Call me a bitter cynic, but once again all these changes are nothing to do with operational requirements, but a case of allowing that fat jock pr*ck Gordon Brown and B-liar to spend our taxes on single parent disabled lesbian outreach workers in Islington.
  8. I spent four years at a TA centre in London, with a .22 range. We used to parade in the range but never ever fired a single shot in it. When I asked why, I was told the story about the lead poison. Total crap ... Two cadet units shared out TA centre, ACF and ATC, and they were both using the range week in and week out. I know because every time we paraded, I checked the range log, which showed that the cadets had put hundreds of rounds down - but I was told to stop being a smart arse. The result was we fired on a 'real range', once or twice a year, and the standard of SAA and shooting was bloody atrocious.
  9. iits true Ta milan platoons were a holding area for deviants
    anyone want a novel way to defrost a chicken :(
  10. An interesting assessment by the DInf.

    Somewhere I still have document (circa 1977) entitled 'Shoot to Kill' which contains a comprehensive section on the use of a .22 *air rifle* as an effective marksmanship training aide. As I recall this section was written by an infantry Lt Col and described at some length those air rifles commercially available and possible target scenarios.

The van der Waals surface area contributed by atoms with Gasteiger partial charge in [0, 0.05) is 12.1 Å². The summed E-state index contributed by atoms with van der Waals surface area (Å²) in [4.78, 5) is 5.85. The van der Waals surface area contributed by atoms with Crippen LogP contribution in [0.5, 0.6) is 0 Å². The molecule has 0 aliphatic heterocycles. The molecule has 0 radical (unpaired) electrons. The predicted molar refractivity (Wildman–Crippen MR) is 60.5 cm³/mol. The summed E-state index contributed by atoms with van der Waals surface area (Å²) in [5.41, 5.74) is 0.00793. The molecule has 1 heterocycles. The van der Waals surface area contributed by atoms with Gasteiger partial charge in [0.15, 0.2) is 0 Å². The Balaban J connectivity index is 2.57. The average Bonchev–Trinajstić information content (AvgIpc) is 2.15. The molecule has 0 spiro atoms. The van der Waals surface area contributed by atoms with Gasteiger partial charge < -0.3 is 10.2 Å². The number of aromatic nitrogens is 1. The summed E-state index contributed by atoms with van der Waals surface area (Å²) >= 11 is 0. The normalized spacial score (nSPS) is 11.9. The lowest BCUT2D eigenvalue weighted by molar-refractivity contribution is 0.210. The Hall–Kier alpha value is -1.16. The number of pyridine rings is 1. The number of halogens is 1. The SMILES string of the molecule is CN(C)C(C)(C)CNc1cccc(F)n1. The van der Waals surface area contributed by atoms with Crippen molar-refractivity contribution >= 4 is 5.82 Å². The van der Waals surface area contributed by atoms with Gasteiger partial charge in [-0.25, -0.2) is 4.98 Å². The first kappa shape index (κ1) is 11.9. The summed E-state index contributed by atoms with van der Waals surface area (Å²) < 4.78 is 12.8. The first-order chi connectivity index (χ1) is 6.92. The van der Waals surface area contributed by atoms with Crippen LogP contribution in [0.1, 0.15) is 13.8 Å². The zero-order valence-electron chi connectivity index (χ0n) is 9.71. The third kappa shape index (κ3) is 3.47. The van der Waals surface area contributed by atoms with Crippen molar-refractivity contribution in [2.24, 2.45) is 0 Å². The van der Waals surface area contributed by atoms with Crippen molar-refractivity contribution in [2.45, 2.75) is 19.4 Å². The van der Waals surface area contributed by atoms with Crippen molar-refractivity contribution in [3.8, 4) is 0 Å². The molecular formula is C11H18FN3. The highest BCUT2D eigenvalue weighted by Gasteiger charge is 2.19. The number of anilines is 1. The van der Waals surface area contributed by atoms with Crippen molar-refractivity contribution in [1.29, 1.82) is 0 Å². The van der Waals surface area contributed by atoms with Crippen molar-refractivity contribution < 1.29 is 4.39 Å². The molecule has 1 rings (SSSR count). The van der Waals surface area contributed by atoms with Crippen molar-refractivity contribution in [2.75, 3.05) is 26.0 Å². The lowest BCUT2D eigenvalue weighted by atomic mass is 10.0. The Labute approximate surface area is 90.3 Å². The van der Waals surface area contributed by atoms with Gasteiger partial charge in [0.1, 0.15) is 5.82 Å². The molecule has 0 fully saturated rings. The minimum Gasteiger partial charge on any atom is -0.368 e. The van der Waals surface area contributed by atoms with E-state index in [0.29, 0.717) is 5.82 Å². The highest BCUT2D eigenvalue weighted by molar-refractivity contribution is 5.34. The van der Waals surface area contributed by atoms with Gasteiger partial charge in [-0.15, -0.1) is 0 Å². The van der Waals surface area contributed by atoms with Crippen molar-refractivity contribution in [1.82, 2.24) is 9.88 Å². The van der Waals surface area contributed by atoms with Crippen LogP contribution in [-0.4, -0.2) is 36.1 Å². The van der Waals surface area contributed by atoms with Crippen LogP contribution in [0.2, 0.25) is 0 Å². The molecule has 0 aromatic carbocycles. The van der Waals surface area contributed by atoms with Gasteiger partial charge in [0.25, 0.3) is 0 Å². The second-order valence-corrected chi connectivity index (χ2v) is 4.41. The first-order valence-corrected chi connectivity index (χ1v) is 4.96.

Of course this was written at a time when Northern Ireland was the formative operational experience of many of our senior infantrymen. No doubt the legal and political constraints of the day that demanded our soldiers produce aimed shots at snap targets were near the top of the training requirements list for writers of this document.

    Many a happy Tuesday evening was spent by Pte. Mercia at an indoor range firing a .22 SLR conversion at the black and white images of attacking Russians projected on a film screen. The film would stop after each shot and show whether or not you had achieved a hit.